Even when things aren't looking good — a campaign is off to a rough start, you don't quite understand your target audience, you're new to the market — sometimes all it takes is a never-quit attitude to make a campaign a success. This applies also to campaigns that are doing well already. Don't slack off and let your campaign go from a first-half blowout to a second-half disaster.

Football might be just starting up for the year, but we're hitting the final stretch of baseball with playoffs around the corner. If your marketing team is looking for a call tracking program and baseball is more your speed, read our post "Hit a Homerun With Your Call Tracking Program."

[INFOGRAPHIC] 8 Strategic Steps to Improve Digital Marketing Results

Quiz time! What type of customer will pay four times more than other customers?

Give up? OK, we’ll tell you: consumers connected with a multi-channel approach. To get the most bang for your digital marketing buck, integrate display, mobile, social and video marketing into your marketing strategy.

Check out the below infographic by Digital Marketing Philippines for more tips on improving your digital marketing results.

8 Strategic Steps to Improve Digital Marketing Results (Infographic) - An Infographic from Digital Marketing Philippines

Make Your Marketing Light up the Sky This Fourth of July

Last Fourth of July we taught you how to grill a mouthwatering steak to perfection and threw in some marketing lessons too. Why stop there when there are so many great lessons learned from this land-of-the-free celebration? This time we're talking about the main event: the fireworks show. By following these simple steps, your marketing campaign is sure to light up the sky.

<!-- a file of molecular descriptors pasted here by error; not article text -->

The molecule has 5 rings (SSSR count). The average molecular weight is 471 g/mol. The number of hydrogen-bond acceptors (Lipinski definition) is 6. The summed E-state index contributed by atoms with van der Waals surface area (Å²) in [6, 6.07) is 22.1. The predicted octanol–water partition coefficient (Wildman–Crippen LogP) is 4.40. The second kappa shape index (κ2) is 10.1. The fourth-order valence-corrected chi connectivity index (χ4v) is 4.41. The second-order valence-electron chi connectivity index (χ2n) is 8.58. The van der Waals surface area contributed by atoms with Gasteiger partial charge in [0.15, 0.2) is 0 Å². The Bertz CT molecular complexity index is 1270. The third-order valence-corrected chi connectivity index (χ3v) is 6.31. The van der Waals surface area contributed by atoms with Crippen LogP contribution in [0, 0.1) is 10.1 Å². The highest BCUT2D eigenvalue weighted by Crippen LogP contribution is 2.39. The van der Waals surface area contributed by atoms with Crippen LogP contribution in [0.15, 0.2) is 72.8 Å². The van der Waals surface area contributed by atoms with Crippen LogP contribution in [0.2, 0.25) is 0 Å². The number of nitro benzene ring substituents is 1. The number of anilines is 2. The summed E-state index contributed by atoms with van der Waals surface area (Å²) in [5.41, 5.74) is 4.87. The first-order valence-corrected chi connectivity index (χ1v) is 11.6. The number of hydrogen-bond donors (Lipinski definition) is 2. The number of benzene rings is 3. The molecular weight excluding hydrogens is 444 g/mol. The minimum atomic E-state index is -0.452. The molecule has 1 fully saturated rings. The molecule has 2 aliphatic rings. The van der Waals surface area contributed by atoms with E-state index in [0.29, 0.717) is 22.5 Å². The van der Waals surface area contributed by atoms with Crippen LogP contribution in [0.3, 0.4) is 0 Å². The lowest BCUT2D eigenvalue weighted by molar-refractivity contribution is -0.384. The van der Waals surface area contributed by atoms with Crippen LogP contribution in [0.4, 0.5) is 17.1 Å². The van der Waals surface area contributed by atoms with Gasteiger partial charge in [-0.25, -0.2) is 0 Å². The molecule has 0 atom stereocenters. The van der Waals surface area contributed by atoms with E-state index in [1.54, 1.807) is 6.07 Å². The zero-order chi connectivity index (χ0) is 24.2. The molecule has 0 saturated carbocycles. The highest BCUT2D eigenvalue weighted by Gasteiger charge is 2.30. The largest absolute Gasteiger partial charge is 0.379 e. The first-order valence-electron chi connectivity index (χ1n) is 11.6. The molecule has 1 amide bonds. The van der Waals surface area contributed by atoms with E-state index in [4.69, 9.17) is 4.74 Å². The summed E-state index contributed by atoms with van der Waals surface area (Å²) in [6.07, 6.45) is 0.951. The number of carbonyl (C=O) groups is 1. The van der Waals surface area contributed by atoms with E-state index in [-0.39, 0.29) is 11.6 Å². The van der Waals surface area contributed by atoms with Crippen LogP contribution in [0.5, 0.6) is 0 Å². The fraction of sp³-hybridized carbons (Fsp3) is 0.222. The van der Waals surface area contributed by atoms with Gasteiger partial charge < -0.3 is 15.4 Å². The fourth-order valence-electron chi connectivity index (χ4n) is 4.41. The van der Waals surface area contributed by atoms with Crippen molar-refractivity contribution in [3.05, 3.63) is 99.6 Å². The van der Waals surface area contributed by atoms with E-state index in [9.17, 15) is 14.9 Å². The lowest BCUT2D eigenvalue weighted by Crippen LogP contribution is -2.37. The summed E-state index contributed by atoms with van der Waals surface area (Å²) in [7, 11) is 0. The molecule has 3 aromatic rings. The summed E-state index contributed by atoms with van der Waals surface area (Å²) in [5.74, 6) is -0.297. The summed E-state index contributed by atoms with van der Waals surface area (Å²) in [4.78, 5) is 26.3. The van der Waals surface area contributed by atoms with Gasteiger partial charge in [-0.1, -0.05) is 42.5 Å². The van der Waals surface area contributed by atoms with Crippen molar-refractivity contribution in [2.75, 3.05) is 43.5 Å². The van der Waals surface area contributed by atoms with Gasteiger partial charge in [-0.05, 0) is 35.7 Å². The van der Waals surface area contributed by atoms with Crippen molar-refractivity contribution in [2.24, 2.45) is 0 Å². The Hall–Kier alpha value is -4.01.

Plan, Plan, Plan

There's a lot more to fireworks shows than crackling lights and pretty skies. Shows must be strategically planned, from the fuse alignment to the variation of fireworks. No one wants to send off all their Willows and Chrysanthemums at the same time!

The same planning strategies apply to marketing. Sit down and organize your campaign from beginning to end. This approach allows you to continually build on each campaign and guarantees that your main campaigns launch at the right times.

Set Them off in Increments

Whether you're spending $150 or $15,000 on fireworks, you want every single one of them seen and appreciated without boring your viewers. Lighting them off in increments allows viewers to beg for more and keeps their full attention. What better goal for a marketing campaign?

Marketers should focus on grabbing prospects' attention and keeping it for the rest of the show, er… campaign. By utilizing social media, mobile and email marketing, you can market products at different times using a variety of resources.

Wait for the Explosion

Zizzzz-phhht! POW! Have you ever noticed the whimper fireworks give off as they rise and explode into something beautiful? That’s the sound a rockin' marketing campaign makes. The work leading up to a release can be exhausting and feel unrewarding, but when you catch yourself feeling like your campaign is off to a slow start, keep going and wait for your time to shine.

Don’t Forget the Grand Finale

Just like Katy Perry’s hit song "Firework" advises, you've gotta "show them what you're worth/make 'em go, 'Oh, oh, oh.'" (You're welcome for getting that one stuck in your head all day.)